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CLAUDE DELAVAL COBHAM
Exerpta Cypria
page 402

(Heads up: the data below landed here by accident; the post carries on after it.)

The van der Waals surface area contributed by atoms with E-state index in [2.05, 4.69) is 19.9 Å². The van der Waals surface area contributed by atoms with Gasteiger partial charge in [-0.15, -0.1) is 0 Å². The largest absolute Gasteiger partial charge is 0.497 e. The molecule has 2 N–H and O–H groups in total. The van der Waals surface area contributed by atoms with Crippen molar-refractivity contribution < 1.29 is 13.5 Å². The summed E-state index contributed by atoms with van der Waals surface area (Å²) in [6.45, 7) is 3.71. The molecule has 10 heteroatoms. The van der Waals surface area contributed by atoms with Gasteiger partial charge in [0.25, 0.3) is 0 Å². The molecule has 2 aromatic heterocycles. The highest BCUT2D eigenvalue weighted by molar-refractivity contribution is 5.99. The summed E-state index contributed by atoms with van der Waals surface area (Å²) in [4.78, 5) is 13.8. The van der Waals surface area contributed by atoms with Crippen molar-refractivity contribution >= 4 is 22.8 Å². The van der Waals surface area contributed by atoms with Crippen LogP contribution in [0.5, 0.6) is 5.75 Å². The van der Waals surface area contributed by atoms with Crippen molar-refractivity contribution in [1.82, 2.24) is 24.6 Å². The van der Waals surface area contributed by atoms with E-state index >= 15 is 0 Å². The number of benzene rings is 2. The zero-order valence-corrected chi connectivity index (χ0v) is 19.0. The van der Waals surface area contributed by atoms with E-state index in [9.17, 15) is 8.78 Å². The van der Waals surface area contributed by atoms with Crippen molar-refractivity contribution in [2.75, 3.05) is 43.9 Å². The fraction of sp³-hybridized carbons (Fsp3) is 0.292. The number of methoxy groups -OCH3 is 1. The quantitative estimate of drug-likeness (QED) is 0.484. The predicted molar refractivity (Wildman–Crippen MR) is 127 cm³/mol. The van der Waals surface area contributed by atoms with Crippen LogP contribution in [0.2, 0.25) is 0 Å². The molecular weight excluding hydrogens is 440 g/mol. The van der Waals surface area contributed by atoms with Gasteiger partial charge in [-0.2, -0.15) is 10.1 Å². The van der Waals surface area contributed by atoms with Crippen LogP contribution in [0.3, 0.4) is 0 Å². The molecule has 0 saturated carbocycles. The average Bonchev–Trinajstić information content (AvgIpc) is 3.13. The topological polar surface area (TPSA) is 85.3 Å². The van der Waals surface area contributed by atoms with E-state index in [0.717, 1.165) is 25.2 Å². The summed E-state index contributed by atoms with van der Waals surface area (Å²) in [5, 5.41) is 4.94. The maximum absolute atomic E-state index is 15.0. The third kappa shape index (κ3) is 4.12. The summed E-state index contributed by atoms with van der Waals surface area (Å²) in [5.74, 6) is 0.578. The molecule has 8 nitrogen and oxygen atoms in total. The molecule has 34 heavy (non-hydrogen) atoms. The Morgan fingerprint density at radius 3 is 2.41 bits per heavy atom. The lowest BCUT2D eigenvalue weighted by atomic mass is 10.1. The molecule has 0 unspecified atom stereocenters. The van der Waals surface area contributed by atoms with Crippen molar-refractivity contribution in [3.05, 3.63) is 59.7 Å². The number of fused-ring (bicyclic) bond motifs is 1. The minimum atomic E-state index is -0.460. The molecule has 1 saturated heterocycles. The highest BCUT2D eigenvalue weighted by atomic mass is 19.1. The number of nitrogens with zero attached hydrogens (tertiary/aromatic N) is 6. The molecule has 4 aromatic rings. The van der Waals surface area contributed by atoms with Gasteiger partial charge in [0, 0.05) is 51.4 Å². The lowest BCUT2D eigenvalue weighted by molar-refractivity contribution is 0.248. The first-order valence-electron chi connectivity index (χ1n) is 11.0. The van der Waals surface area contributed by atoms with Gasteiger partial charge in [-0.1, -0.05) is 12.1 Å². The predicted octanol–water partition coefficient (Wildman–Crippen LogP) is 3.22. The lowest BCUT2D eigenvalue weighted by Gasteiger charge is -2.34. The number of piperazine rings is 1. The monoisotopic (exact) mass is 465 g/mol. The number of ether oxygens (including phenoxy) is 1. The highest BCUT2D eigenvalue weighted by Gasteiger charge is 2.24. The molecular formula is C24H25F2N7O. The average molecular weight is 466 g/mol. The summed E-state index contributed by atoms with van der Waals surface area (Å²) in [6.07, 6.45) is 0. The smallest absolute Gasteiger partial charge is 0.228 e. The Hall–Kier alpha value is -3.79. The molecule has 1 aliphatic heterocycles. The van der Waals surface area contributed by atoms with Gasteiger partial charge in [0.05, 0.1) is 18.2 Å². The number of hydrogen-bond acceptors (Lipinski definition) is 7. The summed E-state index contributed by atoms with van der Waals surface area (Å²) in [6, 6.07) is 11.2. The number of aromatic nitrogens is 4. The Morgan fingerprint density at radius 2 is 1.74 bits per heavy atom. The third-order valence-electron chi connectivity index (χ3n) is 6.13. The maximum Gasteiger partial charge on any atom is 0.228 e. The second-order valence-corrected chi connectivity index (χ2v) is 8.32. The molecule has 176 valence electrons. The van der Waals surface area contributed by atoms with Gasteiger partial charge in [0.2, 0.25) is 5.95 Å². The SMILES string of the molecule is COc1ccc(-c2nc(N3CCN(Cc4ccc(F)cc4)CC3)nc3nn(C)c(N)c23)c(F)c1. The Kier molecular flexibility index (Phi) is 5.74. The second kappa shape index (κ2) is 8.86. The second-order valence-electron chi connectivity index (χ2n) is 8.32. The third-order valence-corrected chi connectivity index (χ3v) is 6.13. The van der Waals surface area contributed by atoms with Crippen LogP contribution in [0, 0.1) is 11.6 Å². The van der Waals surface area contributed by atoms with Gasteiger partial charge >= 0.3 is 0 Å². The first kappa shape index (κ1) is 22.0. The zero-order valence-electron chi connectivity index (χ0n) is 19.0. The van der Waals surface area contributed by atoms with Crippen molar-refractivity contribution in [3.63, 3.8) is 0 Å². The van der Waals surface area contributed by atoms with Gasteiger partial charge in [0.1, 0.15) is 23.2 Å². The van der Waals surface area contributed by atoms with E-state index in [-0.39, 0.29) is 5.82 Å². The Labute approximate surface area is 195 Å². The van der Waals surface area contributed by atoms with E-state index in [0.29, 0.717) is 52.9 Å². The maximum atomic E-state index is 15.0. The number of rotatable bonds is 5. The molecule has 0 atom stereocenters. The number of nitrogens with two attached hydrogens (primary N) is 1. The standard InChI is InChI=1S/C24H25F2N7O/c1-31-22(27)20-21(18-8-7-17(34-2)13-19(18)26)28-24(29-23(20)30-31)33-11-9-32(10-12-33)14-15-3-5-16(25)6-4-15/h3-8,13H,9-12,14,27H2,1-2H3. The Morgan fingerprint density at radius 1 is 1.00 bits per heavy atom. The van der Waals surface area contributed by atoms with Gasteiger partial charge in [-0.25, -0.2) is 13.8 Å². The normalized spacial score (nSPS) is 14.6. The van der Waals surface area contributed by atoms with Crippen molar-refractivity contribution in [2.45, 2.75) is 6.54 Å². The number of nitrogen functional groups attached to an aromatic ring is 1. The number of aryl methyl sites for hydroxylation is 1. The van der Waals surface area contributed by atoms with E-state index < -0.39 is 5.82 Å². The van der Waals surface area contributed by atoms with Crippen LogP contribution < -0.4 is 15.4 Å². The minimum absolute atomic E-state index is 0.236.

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that for several days running while we were driven before the storm more than eighty persons were shut up between decks, without the smallest opening for fresh air: all were wretched and downcast, they had nothing but a little uncooked food to eat, and the refuse of all this crowd was thrown down into the hold. One can picture the condition of these unhappy beings. Luckily for me, the after-cabin which I had to myself had no communication whatever with 'tween decks. When I landed at Limassol some Turks and Greeks came to me. I asked" them for a lodging, and they took me to a nice house which Τ occupied with my sen-ants. The Turkish governor, an agha, came presently to offer his services, and sent two lighters, with one of his officers to land my baggage. Nothing was examined at the Custom House. I was treated with as much politeness as I conld hare met with in the best organised European city. Mj' man of business here was the chief Creek, Demetrio Fruncondi, then Vice-Consul of England and Russia and Consul of Naples, a very rich man who spoke Italian well, and was much respected by Greeks and Turks. Lodging with this M. Francondi was an Englishman, M. Rich, who was on his way to Cairo on the business of the East India Company. This interesting young man, who spoke fluently Turkish and Persian, and had adopted the costume and manners of the Moslem, joined me very often at dinner, and always spoke of the Mamlouk Elfi Bey with enthusiasm. In M. Francondi's house was also a black eunuch, one of the four principal officers of the Sultan's palace: he was called Lala, and was on his way to Medina, as guai-dian of the tomb of the prophet. On his airival he had Ijeen mortally wounded by some soldiers who were assaulting one of his servants, and this poor man, as gentle a being as you can imagine, fell a victim to this accident. One of my servants was ill from the fatigue he had undergone on the ship. Others lay in the Mosque in the same condition. On March 21 one of the women died, another passenger on the 25th, and a second servant fell ill on the 23rd, CHAPTER V. Finding myself iu the island which the Greek poets haw immortalized by their description of the charming adventures of the mother of Love, I wished to visit the celebrated sites of Cythera, Idaliura, Paphos and Amathus. Accompanied by M. Francoudi, his sou and four servants, I started at five in the morning of March 28, 1800, travelling East. After crossing the river of Amathus which runs South to fall into the sea at no great distance, I soon came upon the ruins which I shall describe further on. Learing the seashore at this point, and following the road to N.E., I got among the mountains, at mid-day we encountered α storm, and at 1.15 arrived at the village of Togni. Tlie country we traversed is charmingly picturesque. From Limassol to the ruins the road is by the seashore, and tlie country is a series of plains sloping gently towards the hills, all beautifully green. Above the hills rises a chain of high mountains, whose summits aro crowned with snow. Tlie soil, rich and reddish, is extremely fertile. The hilly parts of the road ha vc gentle gradients, and the richest vegetation adorns the landscape. Tlie village of Togni, though the houses are ugly and badly built, is prettily situated on the slopes of two hills, on one side live the Greeks, on the other the Turks : α little river runs between them, under a bridge of a single arch, on whicli is built the Greek Church dedicated to S. Helena. Tlie next day I left- at 7.15 a.m. and travelling East in an hour crossed the river Scarinu EXCERPTA CYPRIA.

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